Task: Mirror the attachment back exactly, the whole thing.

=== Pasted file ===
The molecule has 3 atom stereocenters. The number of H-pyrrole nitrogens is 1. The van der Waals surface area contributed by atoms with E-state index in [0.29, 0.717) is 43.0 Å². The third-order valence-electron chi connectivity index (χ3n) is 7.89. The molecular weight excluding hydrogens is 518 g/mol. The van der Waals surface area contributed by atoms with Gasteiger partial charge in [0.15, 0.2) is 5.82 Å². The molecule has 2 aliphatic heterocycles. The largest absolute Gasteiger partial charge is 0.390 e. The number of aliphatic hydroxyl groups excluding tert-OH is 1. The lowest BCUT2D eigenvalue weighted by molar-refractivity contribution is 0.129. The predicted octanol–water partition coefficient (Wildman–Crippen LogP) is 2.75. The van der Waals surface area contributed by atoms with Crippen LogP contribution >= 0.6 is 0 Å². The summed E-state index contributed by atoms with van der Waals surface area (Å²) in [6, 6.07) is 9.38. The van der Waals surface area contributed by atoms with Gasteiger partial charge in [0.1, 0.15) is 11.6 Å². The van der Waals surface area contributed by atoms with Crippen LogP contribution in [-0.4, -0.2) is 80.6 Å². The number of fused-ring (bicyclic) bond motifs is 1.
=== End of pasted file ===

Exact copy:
The molecule has 3 atom stereocenters. The number of H-pyrrole nitrogens is 1. The van der Waals surface area contributed by atoms with E-state index in [0.29, 0.717) is 43.0 Å². The third-order valence-electron chi connectivity index (χ3n) is 7.89. The molecular weight excluding hydrogens is 518 g/mol. The van der Waals surface area contributed by atoms with Gasteiger partial charge in [0.15, 0.2) is 5.82 Å². The molecule has 2 aliphatic heterocycles. The largest absolute Gasteiger partial charge is 0.390 e. The number of aliphatic hydroxyl groups excluding tert-OH is 1. The lowest BCUT2D eigenvalue weighted by molar-refractivity contribution is 0.129. The predicted octanol–water partition coefficient (Wildman–Crippen LogP) is 2.75. The van der Waals surface area contributed by atoms with Crippen LogP contribution >= 0.6 is 0 Å². The summed E-state index contributed by atoms with van der Waals surface area (Å²) in [6, 6.07) is 9.38. The van der Waals surface area contributed by atoms with Gasteiger partial charge in [0.1, 0.15) is 11.6 Å². The van der Waals surface area contributed by atoms with Crippen LogP contribution in [-0.4, -0.2) is 80.6 Å². The number of fused-ring (bicyclic) bond motifs is 1.